The National Resource for Accelerator Mass Spectrometry (AMS) was established in 1999 to enable biomedical researchers to accurately quantify very low levels of radioisotopes while exploring fundamental issues in biology. In this renewal, we will expand our present capabilities by developing a fully integrated HPLC AMS to increase our capabilities for metabolic measurements which our collaborators require. We will develop methods to study biochemical pathways and cellular processes down to the level of the single cell. Finally we will develop and validate methods for the application of AMS in human translational research which is a growing area of demand by collaborators and service users. Throughout the tenure of the grant we will continue to provide a resource to the research community that will include service to investigators familiar with AMS, training of investigators in the technology and dissemination of the Resource. Towards these goals, our specific aims are to: 1.) Increased throughput of AMS through direct coupling to separatory instruments. 2.) Increase the value and information content of AMS measurements by combining molecular identities with quantitation of defined isolates for pathway analysis from very small cellular, animal, and human samples. 3.) Provide quantitation of biological systems using multiple isotopic tracers within sampled materials. 4.) Provide high throughput precision quantitation for collaborative and service clients.

Public Health Relevance

This Center provides new technology for filling the unique niche of ultra-high sensitivity isotope quantitation in biomedical studies. The technology is ideal for quantifying endpoints without perturbing the natural metabolism in model systems so that results are relevant and it allows studied to be done in humans to assure that models represent the human situation and for translational research. This technology supports over 60funded investigators.

National Institute of Health (NIH)
National Institute of General Medical Sciences (NIGMS)
Biotechnology Resource Grants (P41)
Project #
Application #
Study Section
Special Emphasis Panel (ZRG1-BCMB-K (40))
Program Officer
Sheeley, Douglas
Project Start
Project End
Budget Start
Budget End
Support Year
Fiscal Year
Total Cost
Indirect Cost
Lawrence Livermore National Laboratory
Organized Research Units
United States
Zip Code
Madeen, Erin; Corley, Richard A; Crowell, Susan et al. (2015) Human in Vivo Pharmacokinetics of [(14)C]Dibenzo[def,p]chrysene by Accelerator Mass Spectrometry Following Oral Microdosing. Chem Res Toxicol 28:126-34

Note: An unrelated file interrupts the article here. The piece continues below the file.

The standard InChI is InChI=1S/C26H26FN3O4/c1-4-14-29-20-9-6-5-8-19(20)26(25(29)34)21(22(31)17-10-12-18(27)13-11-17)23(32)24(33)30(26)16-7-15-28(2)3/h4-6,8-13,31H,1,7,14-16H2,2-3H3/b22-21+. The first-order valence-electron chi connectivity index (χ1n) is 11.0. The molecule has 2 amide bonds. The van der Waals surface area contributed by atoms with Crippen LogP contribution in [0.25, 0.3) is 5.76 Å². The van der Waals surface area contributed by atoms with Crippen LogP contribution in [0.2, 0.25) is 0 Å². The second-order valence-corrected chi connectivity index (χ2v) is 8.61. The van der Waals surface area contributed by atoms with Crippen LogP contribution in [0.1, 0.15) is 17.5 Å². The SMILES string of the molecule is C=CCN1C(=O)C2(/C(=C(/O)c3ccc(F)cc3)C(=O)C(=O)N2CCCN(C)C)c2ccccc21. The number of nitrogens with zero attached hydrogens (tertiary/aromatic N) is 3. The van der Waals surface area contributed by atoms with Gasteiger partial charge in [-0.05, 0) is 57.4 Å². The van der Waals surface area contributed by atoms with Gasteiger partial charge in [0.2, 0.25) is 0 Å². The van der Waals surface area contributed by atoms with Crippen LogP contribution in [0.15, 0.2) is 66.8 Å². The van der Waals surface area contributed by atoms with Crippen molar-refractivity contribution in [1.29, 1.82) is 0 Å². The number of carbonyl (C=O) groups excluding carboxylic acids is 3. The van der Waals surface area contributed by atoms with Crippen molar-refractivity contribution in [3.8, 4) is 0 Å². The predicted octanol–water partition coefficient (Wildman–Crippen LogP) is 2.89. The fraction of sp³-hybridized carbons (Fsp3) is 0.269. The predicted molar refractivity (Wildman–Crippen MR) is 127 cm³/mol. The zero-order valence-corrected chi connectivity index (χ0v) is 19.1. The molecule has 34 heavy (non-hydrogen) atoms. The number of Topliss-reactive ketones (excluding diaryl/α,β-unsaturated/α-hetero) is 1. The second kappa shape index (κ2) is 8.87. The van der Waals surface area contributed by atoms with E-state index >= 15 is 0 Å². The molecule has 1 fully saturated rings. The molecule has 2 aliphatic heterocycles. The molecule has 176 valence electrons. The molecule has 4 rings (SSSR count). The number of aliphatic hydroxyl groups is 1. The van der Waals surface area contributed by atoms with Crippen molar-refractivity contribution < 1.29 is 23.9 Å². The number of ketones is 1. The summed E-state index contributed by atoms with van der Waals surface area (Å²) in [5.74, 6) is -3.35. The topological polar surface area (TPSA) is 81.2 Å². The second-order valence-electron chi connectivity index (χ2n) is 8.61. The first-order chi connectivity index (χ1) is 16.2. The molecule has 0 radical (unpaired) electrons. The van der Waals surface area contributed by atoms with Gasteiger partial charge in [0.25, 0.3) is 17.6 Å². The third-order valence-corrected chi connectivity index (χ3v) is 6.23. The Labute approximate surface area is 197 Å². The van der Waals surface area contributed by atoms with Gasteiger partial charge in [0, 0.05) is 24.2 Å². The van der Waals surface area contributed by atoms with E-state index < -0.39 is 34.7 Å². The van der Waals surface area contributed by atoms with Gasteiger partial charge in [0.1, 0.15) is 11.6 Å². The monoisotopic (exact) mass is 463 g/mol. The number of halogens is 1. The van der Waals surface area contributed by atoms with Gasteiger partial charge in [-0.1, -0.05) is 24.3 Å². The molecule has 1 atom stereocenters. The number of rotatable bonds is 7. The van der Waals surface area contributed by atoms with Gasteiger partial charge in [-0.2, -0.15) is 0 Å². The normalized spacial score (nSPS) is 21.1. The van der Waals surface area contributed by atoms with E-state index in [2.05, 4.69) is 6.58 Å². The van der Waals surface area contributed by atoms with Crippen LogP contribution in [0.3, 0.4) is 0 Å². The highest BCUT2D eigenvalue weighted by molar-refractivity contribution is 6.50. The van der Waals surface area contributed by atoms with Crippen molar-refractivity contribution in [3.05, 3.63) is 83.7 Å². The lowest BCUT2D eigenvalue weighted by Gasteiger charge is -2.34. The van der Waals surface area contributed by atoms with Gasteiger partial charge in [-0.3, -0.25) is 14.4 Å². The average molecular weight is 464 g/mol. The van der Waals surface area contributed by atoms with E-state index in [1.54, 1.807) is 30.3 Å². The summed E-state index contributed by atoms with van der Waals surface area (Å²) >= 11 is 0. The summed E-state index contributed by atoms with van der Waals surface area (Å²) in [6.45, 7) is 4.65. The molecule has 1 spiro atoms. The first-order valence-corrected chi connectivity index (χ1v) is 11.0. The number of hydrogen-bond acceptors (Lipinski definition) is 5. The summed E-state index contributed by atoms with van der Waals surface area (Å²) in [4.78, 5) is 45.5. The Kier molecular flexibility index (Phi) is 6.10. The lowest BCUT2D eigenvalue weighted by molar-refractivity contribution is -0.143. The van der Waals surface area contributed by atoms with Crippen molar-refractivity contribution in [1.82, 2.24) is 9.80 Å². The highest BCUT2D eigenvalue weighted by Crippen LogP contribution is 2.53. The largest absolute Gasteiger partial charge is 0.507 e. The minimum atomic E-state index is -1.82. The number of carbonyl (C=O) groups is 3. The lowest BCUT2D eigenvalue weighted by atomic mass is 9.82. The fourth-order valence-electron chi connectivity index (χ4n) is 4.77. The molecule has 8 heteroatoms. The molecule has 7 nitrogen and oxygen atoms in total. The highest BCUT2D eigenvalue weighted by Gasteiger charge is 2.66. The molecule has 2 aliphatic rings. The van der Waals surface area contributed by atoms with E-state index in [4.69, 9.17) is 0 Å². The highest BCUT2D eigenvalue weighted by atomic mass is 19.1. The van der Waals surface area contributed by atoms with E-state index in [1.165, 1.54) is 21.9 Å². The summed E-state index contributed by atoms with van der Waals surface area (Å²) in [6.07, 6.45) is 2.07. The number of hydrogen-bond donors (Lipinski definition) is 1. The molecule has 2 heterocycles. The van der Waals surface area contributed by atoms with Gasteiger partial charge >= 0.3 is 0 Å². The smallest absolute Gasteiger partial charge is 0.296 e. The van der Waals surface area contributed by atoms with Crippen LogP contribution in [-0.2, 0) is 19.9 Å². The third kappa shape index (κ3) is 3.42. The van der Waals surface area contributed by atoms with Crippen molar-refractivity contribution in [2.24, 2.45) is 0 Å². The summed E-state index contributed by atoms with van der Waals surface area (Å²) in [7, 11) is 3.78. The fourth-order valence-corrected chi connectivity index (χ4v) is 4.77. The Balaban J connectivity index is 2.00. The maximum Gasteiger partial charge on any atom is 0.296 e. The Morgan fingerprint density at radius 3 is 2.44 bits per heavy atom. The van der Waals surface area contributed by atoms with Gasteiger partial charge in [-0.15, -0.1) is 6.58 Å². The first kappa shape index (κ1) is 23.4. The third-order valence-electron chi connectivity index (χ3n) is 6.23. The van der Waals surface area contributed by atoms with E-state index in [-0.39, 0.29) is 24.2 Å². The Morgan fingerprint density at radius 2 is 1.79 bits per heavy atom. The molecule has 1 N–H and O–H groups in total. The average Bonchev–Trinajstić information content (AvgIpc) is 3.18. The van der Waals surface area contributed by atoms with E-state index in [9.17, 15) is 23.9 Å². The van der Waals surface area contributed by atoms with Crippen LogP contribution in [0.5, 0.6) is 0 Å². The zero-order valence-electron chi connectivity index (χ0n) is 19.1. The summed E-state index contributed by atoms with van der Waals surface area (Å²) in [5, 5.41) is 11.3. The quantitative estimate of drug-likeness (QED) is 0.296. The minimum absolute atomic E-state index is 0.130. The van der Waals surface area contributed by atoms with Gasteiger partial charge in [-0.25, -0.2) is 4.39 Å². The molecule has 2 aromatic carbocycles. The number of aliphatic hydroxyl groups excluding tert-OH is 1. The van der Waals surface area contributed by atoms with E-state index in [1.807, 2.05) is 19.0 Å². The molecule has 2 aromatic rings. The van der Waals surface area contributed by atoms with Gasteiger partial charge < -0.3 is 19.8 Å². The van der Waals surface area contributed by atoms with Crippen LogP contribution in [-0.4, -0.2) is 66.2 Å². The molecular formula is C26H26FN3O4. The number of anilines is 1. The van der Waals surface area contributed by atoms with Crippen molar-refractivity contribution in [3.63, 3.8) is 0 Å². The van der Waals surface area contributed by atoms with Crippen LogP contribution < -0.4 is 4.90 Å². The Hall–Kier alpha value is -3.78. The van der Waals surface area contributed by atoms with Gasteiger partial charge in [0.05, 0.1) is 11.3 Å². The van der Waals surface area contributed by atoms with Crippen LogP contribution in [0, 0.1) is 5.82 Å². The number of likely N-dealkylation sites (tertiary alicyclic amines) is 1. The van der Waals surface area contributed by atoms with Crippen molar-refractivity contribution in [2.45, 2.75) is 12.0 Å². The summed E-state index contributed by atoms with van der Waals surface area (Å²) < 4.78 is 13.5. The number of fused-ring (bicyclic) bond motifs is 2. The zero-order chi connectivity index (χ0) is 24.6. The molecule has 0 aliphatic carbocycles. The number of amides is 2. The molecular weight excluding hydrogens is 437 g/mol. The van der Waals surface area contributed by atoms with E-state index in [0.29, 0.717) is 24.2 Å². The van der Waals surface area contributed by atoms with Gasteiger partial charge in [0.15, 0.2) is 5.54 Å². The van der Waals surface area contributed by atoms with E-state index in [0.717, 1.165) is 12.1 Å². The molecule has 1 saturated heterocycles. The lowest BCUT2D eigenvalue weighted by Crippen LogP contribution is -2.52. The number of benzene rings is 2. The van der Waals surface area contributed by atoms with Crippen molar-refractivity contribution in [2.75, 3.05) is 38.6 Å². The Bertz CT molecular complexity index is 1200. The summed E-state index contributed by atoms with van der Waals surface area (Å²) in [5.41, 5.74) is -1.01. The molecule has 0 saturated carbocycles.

Zhao, Chunqing; Hwang, Sung Hee; Buchholz, Bruce A et al. (2014) GABAA receptor target of tetramethylenedisulfotetramine. Proc Natl Acad Sci U S A 111:8607-12
Malfatti, Michael A; Lao, Victoria; Ramos, Courtney L et al. (2014) Use of microdosing and accelerator mass spectrometry to evaluate the pharmacokinetic linearity of a novel tricyclic GyrB/ParE inhibitor in rats. Antimicrob Agents Chemother 58:6477-83
Dingley, Karen H; Ubick, Esther A; Vogel, John S et al. (2014) DNA isolation and sample preparation for quantification of adduct levels by accelerator mass spectrometry. Methods Mol Biol 1105:147-57
Cappuccio, Jenny A; Falso, Miranda J Sarachine; Kashgarian, Michaele et al. (2014) 14C Analysis of protein extracts from Bacillus spores. Forensic Sci Int 240:54-60
Etminan, Nima; Dreier, Rita; Buchholz, Bruce A et al. (2014) Age of collagen in intracranial saccular aneurysms. Stroke 45:1757-63
Etminan, Nima; Buchholz, Bruce A; Dreier, Rita et al. (2014) Cerebral aneurysms: formation, progression, and developmental chronology. Transl Stroke Res 5:167-73
Thomas, Avi T; Stewart, Benjamin J; Ognibene, Ted J et al. (2013) Directly coupled high-performance liquid chromatography-accelerator mass spectrometry measurement of chemically modified protein and peptides. Anal Chem 85:3644-50
Sarachine Falso, Miranda J; Buchholz, Bruce A (2013) Bomb Pulse Biology. Nucl Instrum Methods Phys Res B 294:666-670
Alkass, Kanar; Saitoh, Hisako; Buchholz, Bruce A et al. (2013) Analysis of radiocarbon, stable isotopes and DNA in teeth to facilitate identification of unknown decedents. PLoS One 8:e69597

Showing the most recent 10 out of 14 publications